The coevolutionary roots of biochemistry and cellular organization challenge the RNA world paradigm

Gustavo Caetano-Anollés, Manfredo J. Seufferheld

Research output: Contribution to journalArticle

Abstract

The origin and evolution of modern biochemistry and cellular structure is a complex problem that has puzzled scientists for almost a century. While comparative, functional and structural genomics has unraveled considerable complexity at the molecular level, there is very little understanding of the origin, evolution and structure of the molecules responsible for cellular or viral features in life. Recent efforts, however, have dissected the emergence of the very early molecules that populated primordial cells. Deep historical signal was retrieved from a census of molecular structures and functions in thousands of nucleic acid and protein structures and hundreds of genomes using powerful phylogenomic methods. Together with structural, chemical and cell biology considerations, this information reveals that modern biochemistry is the result of the gradual evolutionary appearance and accretion of molecular parts and molecules. These patterns comply with the principle of continuity and lead to molecular and cellular complexity. Here, we review findings and report possible origins of molecular and cellular structure, the early rise of lipid biosynthetic pathways and components of cytoskeletal microstructures, the piecemeal accumulation of domains in ATP synthase complexes and the origin and evolution of the ribosome. Phylogenomic studies suggest the last universal common ancestor of life, the 'urancestor', had already developed complex cellular structure and bioenergetics. Remarkably, our findings falsify the existence of an ancient RNA world. Instead they are compatible with gradually coevolving nucleic acids and proteins in interaction with increasingly complex cofactors, lipid membrane structures and other cellular components. This changes the perception we have of the rise of modern biochemistry and prompts further analysis of the emergence of biological complexity in an ever-expanding coevolving world of macromolecules.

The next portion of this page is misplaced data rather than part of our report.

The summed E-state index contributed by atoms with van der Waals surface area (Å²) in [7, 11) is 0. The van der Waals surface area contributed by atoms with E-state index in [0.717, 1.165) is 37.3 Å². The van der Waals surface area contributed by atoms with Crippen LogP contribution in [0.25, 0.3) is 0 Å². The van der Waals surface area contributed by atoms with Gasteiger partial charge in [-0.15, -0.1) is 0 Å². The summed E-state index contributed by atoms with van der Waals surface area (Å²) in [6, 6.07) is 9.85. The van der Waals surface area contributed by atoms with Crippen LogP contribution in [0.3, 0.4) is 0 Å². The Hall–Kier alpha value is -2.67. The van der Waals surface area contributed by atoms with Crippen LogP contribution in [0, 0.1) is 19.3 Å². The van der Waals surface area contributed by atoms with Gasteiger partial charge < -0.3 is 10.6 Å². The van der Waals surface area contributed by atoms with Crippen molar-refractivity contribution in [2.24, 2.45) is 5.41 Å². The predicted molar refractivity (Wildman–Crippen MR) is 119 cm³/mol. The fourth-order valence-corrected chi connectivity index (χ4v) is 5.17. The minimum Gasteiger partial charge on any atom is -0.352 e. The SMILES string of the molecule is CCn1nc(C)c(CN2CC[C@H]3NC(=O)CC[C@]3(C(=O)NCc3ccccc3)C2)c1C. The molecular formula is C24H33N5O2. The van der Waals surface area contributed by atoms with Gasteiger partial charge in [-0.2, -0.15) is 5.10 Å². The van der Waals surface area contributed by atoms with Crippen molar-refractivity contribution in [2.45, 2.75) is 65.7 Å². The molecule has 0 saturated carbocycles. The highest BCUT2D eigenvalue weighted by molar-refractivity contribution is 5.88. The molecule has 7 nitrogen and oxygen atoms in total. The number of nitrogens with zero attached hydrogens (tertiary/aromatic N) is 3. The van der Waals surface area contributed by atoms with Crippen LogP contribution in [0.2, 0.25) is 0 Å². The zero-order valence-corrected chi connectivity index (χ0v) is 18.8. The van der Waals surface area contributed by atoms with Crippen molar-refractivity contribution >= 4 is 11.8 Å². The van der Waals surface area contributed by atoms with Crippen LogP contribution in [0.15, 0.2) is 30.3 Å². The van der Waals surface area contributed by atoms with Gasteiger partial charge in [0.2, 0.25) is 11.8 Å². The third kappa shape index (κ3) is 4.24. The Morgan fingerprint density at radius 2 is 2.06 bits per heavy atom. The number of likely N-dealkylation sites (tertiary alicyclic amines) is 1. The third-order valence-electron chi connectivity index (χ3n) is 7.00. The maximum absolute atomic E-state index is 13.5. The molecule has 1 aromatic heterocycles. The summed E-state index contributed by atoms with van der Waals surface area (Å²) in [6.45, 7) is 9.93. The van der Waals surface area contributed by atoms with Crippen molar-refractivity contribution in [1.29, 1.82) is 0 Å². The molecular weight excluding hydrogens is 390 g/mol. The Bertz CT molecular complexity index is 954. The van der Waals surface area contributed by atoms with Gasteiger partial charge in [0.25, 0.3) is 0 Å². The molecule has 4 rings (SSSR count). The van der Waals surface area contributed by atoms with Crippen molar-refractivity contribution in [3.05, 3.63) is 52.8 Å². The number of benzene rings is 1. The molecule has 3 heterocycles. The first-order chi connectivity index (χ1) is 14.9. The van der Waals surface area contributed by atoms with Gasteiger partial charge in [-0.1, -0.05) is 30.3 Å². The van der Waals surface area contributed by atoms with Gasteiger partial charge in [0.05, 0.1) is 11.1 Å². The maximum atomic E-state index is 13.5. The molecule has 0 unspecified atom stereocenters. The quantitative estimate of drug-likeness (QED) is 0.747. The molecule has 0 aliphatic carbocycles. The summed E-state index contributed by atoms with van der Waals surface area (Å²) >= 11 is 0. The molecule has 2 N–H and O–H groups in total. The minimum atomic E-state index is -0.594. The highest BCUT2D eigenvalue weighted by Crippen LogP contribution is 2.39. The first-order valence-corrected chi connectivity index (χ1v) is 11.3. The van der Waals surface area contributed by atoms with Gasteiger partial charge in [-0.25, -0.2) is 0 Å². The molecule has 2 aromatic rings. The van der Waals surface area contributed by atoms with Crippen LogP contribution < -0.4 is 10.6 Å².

Original languageEnglish (US)
Pages (from-to)152-177
Number of pages26
JournalJournal of Molecular Microbiology and Biotechnology
Volume23
Issue number1-2
DOIs
StatePublished - Jan 1 2013

Keywords

  • Acidocalcisome organelles
  • Coevolution
  • Origin of life
  • P-loop hydrolases
  • Protein structure
  • Pyrophosphate
  • RNA world
  • Ribonucleoprotein world
  • Translation

ASJC Scopus subject areas

  • Biotechnology
  • Microbiology
  • Applied Microbiology and Biotechnology
  • Molecular Biology

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